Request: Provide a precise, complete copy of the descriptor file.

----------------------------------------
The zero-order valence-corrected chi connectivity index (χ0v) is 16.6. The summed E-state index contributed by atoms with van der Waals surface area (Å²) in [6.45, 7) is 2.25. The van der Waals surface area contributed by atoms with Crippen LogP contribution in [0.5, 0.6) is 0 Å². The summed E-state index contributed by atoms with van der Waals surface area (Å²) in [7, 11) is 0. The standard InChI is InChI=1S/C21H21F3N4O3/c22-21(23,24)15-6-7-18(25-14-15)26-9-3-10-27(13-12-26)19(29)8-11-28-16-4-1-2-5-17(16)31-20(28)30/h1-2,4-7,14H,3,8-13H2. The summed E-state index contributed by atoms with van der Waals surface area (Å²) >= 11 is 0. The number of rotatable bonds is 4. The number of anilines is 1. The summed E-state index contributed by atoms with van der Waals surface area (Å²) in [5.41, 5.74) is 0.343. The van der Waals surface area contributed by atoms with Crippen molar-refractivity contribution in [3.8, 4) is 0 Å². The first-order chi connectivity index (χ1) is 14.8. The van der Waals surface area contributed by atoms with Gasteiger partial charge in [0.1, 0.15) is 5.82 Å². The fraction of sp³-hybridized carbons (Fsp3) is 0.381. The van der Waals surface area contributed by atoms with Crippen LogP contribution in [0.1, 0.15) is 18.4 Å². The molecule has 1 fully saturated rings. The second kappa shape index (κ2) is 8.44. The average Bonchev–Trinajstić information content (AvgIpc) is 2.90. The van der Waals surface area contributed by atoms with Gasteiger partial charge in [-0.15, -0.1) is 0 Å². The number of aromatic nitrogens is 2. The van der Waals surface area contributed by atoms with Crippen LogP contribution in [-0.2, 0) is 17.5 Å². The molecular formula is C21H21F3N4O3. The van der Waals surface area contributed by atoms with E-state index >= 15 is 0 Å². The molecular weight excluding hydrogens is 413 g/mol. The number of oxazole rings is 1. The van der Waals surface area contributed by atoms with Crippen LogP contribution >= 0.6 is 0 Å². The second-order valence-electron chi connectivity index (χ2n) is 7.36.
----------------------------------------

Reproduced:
The zero-order valence-corrected chi connectivity index (χ0v) is 16.6. The summed E-state index contributed by atoms with van der Waals surface area (Å²) in [6.45, 7) is 2.25. The van der Waals surface area contributed by atoms with Crippen LogP contribution in [0.5, 0.6) is 0 Å². The summed E-state index contributed by atoms with van der Waals surface area (Å²) in [7, 11) is 0. The standard InChI is InChI=1S/C21H21F3N4O3/c22-21(23,24)15-6-7-18(25-14-15)26-9-3-10-27(13-12-26)19(29)8-11-28-16-4-1-2-5-17(16)31-20(28)30/h1-2,4-7,14H,3,8-13H2. The summed E-state index contributed by atoms with van der Waals surface area (Å²) >= 11 is 0. The number of rotatable bonds is 4. The number of anilines is 1. The summed E-state index contributed by atoms with van der Waals surface area (Å²) in [5.41, 5.74) is 0.343. The van der Waals surface area contributed by atoms with Crippen molar-refractivity contribution in [3.8, 4) is 0 Å². The first-order chi connectivity index (χ1) is 14.8. The van der Waals surface area contributed by atoms with Gasteiger partial charge in [0.1, 0.15) is 5.82 Å². The fraction of sp³-hybridized carbons (Fsp3) is 0.381. The van der Waals surface area contributed by atoms with Crippen LogP contribution in [0.1, 0.15) is 18.4 Å². The molecule has 1 fully saturated rings. The second kappa shape index (κ2) is 8.44. The average Bonchev–Trinajstić information content (AvgIpc) is 2.90. The van der Waals surface area contributed by atoms with Gasteiger partial charge in [-0.15, -0.1) is 0 Å². The number of aromatic nitrogens is 2. The van der Waals surface area contributed by atoms with Crippen LogP contribution in [-0.2, 0) is 17.5 Å². The molecular formula is C21H21F3N4O3. The van der Waals surface area contributed by atoms with E-state index >= 15 is 0 Å². The molecular weight excluding hydrogens is 413 g/mol. The number of oxazole rings is 1. The van der Waals surface area contributed by atoms with Crippen LogP contribution >= 0.6 is 0 Å². The second-order valence-electron chi connectivity index (χ2n) is 7.36.